‘Sir.’ I didn’t usually try to manage Derwent’s stream of consciousness but I had seen the look of shock on the pathologist’s face. Dr Early, who had arrived late and made a joke about it. Derwent hadn’t laughed.
‘What is it, Kerrigan?’ He glared at me.
I didn’t dare say why I’d actually interrupted. It would only provoke worse behaviour. ‘Just – why would Olesugwe move the body?’
‘He was planning to get rid of the body but then her sister came round.’
It was Princess’s sister, Blessed, who’d found the body and called 999. Last seen in hysterics being comforted by a female officer at the kitchen table, she’d been too incoherent to interview.
‘Why would he want to kill her?’ Early asked.
‘Your guess is as good as mine. She was having an affair, or he was, or she didn’t do the ironing.’ He looked down at the pathologist’s rounded belly. ‘She was four months pregnant, according to Olesugwe. Women are more likely to be victims of domestic violence when they’re up the duff.’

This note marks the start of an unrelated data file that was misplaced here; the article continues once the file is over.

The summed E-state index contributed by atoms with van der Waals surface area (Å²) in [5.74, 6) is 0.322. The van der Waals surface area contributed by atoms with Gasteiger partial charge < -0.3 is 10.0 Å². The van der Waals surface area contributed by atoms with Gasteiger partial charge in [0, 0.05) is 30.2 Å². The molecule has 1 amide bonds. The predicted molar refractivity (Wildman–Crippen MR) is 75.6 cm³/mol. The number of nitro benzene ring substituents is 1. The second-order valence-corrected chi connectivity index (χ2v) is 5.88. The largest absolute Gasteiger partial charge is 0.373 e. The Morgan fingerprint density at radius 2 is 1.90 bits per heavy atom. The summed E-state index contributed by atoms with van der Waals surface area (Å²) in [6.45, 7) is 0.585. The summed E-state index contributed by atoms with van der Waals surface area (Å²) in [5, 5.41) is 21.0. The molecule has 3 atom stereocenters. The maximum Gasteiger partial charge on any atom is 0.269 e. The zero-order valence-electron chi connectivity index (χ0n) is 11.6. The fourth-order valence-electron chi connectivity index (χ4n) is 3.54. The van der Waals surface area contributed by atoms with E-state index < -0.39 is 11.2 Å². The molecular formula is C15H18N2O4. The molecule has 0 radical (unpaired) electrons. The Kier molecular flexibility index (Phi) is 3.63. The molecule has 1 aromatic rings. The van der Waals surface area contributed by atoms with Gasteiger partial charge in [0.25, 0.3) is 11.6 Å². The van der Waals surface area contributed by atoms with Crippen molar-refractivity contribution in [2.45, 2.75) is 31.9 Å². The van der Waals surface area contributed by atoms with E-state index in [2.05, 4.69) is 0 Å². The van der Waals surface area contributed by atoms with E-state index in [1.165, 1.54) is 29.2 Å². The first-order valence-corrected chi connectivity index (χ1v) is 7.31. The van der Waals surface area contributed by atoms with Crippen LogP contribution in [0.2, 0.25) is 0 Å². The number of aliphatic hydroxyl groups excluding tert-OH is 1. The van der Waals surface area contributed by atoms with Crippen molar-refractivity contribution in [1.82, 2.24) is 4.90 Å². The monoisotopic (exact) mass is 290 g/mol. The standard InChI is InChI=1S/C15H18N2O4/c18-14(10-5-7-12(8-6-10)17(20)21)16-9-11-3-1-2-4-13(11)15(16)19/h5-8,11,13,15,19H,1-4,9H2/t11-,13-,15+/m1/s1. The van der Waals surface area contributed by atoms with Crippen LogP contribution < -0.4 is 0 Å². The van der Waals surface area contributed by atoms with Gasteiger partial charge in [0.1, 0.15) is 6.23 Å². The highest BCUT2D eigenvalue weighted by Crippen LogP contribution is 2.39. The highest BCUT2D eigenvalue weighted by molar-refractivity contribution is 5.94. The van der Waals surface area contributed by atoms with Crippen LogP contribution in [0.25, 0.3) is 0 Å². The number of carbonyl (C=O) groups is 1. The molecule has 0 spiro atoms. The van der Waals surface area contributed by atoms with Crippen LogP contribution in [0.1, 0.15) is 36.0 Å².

‘That’s a myth.’ Dr Early put a protective hand on her stomach, as if she was trying to shield her unborn child from Derwent’s toxic personality. I personally felt leadlined hazard suits should have been standard issue for anyone who came into contact with him, pregnant or not.
Derwent shook his head. ‘They did a study in the States. Murder is the third most common reason of violent death for pregnant women.’
‘What else kills them?’ I asked.
‘Car accidents and suicide. Women drivers, eh?’
‘Well, this lady didn’t die in a car accident and she certainly didn’t beat herself to death.’ Dr Early folded her arms, resting them on top of her bump.